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Illegal Settlers in Sebastia Since Sunday Encouraged by Peres’ Views

December 5, 1975
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The illegal settlers of the Gush Emunim movement who descended on Sebastia in central Samaria Sunday have ap- parently won at least a temporary victory for their claim that Jews have the right to settle in any part of the West Bank. They have been there five days now and have set up a tent city with a makeshift synagogue, yeshiva and medical clinic. Although army units remain on the scene, they have made no attempts to remove the squatters by force or persuasion and have allowed food and medical supplies, additional tents and fuel to reach the group.

The would-be settlers received words of encouragement if not outright support from a ranking member of the government whose policies they have defied. Defense Minister Shimon Peres told the Knesset that he knows of no principle that prevented the right of Jews to settle in the Judaea and Samaria regions.

“The truth is that the controversy is not over a principle but rather a policy, not on the vision but rather on the timing, not on an area but rather on a specific place, not on volunteering but rather on law,” Peres said. His remarks were enthusiastically received by the “hawks” and religious MKs who ardently support the militantly Orthodox Gush Emunim who contend that the West Bank belongs to Israel by divine right.

But Peres’ remarks angered other MKs who submitted six agenda motions demanding that the government explain why it is permitting the squatters to violate state law by setting up camp in a restricted military area without official permission, While Israel does not rule out Jewish settlements in the administered areas, the law requires that each settlement project must have prior Cabinet approval.

APPARENT SOFTENING OF POLICY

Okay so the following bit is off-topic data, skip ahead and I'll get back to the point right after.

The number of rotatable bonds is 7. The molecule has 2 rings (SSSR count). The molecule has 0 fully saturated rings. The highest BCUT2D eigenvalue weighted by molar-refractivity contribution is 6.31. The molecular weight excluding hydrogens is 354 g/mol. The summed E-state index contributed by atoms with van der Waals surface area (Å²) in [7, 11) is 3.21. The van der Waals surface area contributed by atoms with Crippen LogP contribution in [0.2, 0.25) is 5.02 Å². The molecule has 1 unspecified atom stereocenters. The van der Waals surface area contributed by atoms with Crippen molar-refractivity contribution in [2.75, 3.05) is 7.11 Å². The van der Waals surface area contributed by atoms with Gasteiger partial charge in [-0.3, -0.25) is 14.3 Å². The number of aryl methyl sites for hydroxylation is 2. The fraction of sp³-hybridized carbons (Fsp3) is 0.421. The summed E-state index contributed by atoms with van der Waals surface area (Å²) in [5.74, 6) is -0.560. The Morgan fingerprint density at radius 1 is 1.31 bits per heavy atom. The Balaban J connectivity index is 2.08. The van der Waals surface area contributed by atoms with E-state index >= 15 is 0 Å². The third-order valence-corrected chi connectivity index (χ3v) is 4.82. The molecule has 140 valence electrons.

The apparent softening of the government’s policy toward the Gush Emunim was obviously dictated by recent developments at the United Nations favoring the Palestine Liberation Organization and especially the Nov. 10 resolution by the General Assembly identifying Zionism as a racist movement.

Peres said as much when he reminded the Knesset that the government’s guidelines specifically mentioned continued settlement “according to Cabinet decision.” A decision adopted by the Ministerial Settlements Committee Tuesday authorized four new settlements on the Golan Heights.

“This,” said Peres, “is the Zionist and Israeli answer to the recent UN resolutions. It answers the need for the continuation of settlement efforts on both sides of the ‘Green Line.'” The “Green Line” is the popular designation of the boundary between Israel proper and the Arab territories captured in the 1967 Six-Day War.

At the moment there are about 500 squatters at Sebastia, far fewer than the 1500 and more who trekked there on foot Sunday and Monday. Many left voluntarily because of the cold weather and continuous rain. Whether the group will be allowed to remain and establish a settlement on the site was a moot question today.

The bitter mood in Israel over the attacks on Zionism seems to preclude any attempt to remove them by force for the time being. But eventually, the question of Jewish settlement on land that may figure in future peace negotiations with the Arabs, will have to be tackled by the government. There are elements in Israel which contend that the establishment of settlements in the administered territories will not increase Israel’s security but rather will create hostages in an ultimate settlement.

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